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Neighborhood watch forms

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By Calen McKinney

 

After half a dozen thefts in the past year, Shiloh Road residents have decided to take action.

Residents have formed a neighborhood watch group to keep an eye on the property and vehicles in the area.

Wayne Livesay, one of the group's organizers, said he and some other residents have discussed forming the group for several months.

He said after five or six homes and vehicles were burglarized, the group decided to organize and post signs in neighborhood yards. As of a week ago, 15 signs were posted in the Shiloh, Summersville, Pitman Creek and Arnold Road areas.

"We left it open ended," Livesay said. "Anyone can join in. Because what we want to do is stop the theft in the community.

"To make them aware that we will be watching for each other."

Tom Caldwell, another of the group's organizers, said residents have expressed concern about the thefts. Some items were taken from vehicles, which were parked right outside a person's home.

"It did get us a bit alarmed," he said. "That's a brave feat, they walk right up to your house."

Caldwell said he likes the idea of a neighborhood watch because it brings with it a feeling of community. And some people today, he said, don't know their neighbors as people used to. Forming a group to watch out for each other could change that.

Caldwell said the signs posted on the property of those participating in the watch state, "Neighborhood Crime Watch. We report all suspicious activities to the police! We watch out for each other."

"[Theft] is a growing problem," Caldwell said. "I think it might be a deterrent."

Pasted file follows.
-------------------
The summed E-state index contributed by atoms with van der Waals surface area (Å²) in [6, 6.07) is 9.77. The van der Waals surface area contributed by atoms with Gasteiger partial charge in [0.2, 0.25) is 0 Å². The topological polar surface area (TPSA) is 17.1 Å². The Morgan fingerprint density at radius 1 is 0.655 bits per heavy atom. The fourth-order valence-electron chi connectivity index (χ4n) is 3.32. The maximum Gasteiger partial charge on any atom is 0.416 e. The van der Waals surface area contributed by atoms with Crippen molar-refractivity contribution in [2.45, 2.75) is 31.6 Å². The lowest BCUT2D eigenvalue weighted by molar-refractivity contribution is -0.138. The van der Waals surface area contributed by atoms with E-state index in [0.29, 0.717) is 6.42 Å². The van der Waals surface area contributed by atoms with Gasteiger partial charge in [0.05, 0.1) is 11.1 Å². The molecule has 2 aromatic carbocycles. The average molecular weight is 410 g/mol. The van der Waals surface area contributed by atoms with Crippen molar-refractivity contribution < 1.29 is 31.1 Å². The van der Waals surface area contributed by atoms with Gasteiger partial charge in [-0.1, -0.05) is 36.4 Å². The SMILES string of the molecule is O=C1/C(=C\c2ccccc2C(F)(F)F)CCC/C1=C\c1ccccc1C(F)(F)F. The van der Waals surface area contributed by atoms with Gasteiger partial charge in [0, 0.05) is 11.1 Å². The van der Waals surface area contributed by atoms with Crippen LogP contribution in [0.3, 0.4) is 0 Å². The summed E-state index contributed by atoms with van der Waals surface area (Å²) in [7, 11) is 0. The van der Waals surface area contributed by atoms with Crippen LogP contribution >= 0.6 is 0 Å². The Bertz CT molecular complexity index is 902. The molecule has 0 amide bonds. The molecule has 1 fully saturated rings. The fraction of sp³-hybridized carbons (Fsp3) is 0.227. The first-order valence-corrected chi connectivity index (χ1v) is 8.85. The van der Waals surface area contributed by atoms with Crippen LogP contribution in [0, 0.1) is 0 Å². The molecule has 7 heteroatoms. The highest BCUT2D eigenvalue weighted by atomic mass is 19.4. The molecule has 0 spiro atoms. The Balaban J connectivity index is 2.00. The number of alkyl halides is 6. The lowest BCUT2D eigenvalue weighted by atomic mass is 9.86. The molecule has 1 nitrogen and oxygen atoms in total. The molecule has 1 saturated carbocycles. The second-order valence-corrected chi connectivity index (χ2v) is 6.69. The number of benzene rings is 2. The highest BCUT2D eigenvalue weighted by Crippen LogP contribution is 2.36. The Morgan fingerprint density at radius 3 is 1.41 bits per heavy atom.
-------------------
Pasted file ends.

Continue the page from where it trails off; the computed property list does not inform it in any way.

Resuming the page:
Livesay had some tools and scrap iron stolen from his farm earlier this year. He said he encourages those who know about crimes to contact the police.

"We just want an anonymous person to let the people know that we are watching for each other."

And Caldwell said it's important that when someone leaves town for a few days, they tell a trusted neighbor that they will be gone and ask them to keep an eye on their home.

The group is cooperating with the Taylor County Sheriff's Office, Livesay said, to get its watch program off the ground.

Sheriff Allen Newton says he is aware of the thefts in the Shiloh Road area.

"There's been a few thefts out there," he said. "We have made several arrests in that area."

He said he realizes that some people don't report crimes, so there could have been more in the area than his officers realize.

Newton said he encourages neighborhood watch groups.

"Any eyes and ears you have, you know, is good," he said. "Any information they could give us is worth a whole lot.

"It's a win-win for us and them, too."

Newton said it's important that his officers know who is involved with the group, along with how to contact them should the need arise.

He said people should take notice of any suspicious activity and get the license plate numbers of vehicles hanging around in the area. He said some are likely just innocently driving around, but others could have other intentions in mind.

"But you don't know till you check."

Caldwell said he encourages anyone who sees something suspicious to report it.

"If the criminal knows that they will be looking after each other's property, they might not bother us," he said. "They'll bother someone else, unfortunately."

Newton said his offers are doing some extra patrol in the Shiloh Road area, depending on their call volume.

"We do patrol everywhere," Newton said. "It all depends on our call volume. In this job, you don't plan anything down to a science.

"For no more officers than [we've] got, we do a good job."